Jerusalem loses 6,000 residents per year
Central Bureau of Statistics data shows despite drop, Jerusalem remains Israel's largest city, with over 730,000 residents. Sixty-four percent of residents are Jews, as opposed to 32 percent Muslims. In special Knesset meeting, prime minister says will work to strengthen capital
Jerusalem loses some 6,000 residents a year, a Central Bureau of Statistics report revealed on Monday.
In 2006, some 10,900 people moved to the capital, while the number of Jerusalemites moving out was estimated at 17,300, half of whom were aged 20-34.
According to the data, Jerusalem is the largest city in Israel, both in terms of area, with a 31,000 acre jurisdiction, and population, with 732,100 residents.
At the end of 2006, 469,400 (some 64 percent) of the capital's residents were Jews, 239,100 (32 percent) were Muslims, 14,700 (2 percent) were Christians and 8,700 (about 1 percent) were not classified by religion.
In 1948, Jerusalem's population numbered 83,984. The city became Israel's largest in 1975, mainly due to high natural reproduction rates.
After the unification of east and west Jerusalem in 1967, some 66,000 east Jerusalemites were added to the city's population and comprised 20 percent of it. Some 53,800 of these were Muslims.
The main city which Jerusalemites moved to in the past year was Tel Aviv, which received some 1,660 ex-Jerusalem residents. Some 1,450 went to Ma'aleh Adumim, and some 1,400 left for Bet Shemesh.
The main cities from which residents moved to Jerusalem are Tel Aviv (some 800 residents), Bnei Brak (some 700 residents) and Bet Shemesh (some 650 residents).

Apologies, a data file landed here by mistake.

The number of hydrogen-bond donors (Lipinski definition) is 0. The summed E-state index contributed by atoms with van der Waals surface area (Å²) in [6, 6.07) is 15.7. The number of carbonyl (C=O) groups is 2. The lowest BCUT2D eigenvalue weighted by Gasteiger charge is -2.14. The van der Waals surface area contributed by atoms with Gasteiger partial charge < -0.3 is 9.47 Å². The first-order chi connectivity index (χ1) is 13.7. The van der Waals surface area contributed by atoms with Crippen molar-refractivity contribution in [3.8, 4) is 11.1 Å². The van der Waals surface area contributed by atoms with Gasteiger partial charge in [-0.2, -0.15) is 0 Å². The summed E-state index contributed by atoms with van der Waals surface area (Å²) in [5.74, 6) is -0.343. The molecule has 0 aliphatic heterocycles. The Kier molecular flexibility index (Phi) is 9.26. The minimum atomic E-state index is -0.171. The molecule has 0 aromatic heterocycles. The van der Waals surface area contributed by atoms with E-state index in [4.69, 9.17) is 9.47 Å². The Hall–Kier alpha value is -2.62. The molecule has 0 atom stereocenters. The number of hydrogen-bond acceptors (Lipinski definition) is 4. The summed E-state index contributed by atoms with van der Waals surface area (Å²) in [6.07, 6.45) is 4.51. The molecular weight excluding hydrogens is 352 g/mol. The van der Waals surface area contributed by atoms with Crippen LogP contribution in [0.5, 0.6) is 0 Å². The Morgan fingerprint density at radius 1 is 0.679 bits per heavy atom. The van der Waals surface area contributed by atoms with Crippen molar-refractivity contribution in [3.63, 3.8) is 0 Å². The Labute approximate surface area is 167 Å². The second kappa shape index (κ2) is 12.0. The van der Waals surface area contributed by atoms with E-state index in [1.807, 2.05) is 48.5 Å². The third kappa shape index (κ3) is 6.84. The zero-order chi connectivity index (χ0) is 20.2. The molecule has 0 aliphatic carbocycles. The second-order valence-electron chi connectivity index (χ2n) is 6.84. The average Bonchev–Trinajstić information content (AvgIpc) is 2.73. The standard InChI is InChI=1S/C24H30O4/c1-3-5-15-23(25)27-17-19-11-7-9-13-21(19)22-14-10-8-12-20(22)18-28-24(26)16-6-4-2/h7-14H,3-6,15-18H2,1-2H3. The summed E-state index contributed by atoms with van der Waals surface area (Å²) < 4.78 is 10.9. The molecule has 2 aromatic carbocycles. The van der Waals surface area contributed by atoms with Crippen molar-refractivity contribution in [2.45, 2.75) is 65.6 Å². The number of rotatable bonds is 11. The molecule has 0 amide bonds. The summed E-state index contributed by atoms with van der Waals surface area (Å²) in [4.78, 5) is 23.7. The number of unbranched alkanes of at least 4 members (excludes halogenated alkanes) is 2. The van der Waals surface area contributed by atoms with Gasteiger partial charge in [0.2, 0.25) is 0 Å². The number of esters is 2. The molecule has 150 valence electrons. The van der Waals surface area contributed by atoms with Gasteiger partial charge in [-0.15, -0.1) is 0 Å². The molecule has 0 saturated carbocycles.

The unemployment rate in the capital in 2006 reached 9.4 percent, as opposed to the national average of 8.4 percent.
Knesset marks Jerusalem Day
The Knesset held a special session Monday marking 40 years since Jerusalem's reunification. The American and EU ambassadors did not attend the event, because their countries do not recognize Jerusalem's reunification, and consider east Jerusalem occupied territory.
Prime Minister Ehud Olmert opened the meeting by saying that he was committed to strengthening the capital.
"We, who have been blessed with such a capital, should ask ourselves what should we do for this city. We want to see a city that resolves disputes instead of creating ones. A city that is no longer the focus of bloodshed, but of understating and agreement," the prime minister stated.
"There is still much to be done… there is still time to achieve everything. We too want one Jerusalem, a Jerusalem that belongs to its residents, the Jews and the Muslims, the Christians and the Armenians. A Jerusalem that does not distinguish between colors, religions and social status," he concluded.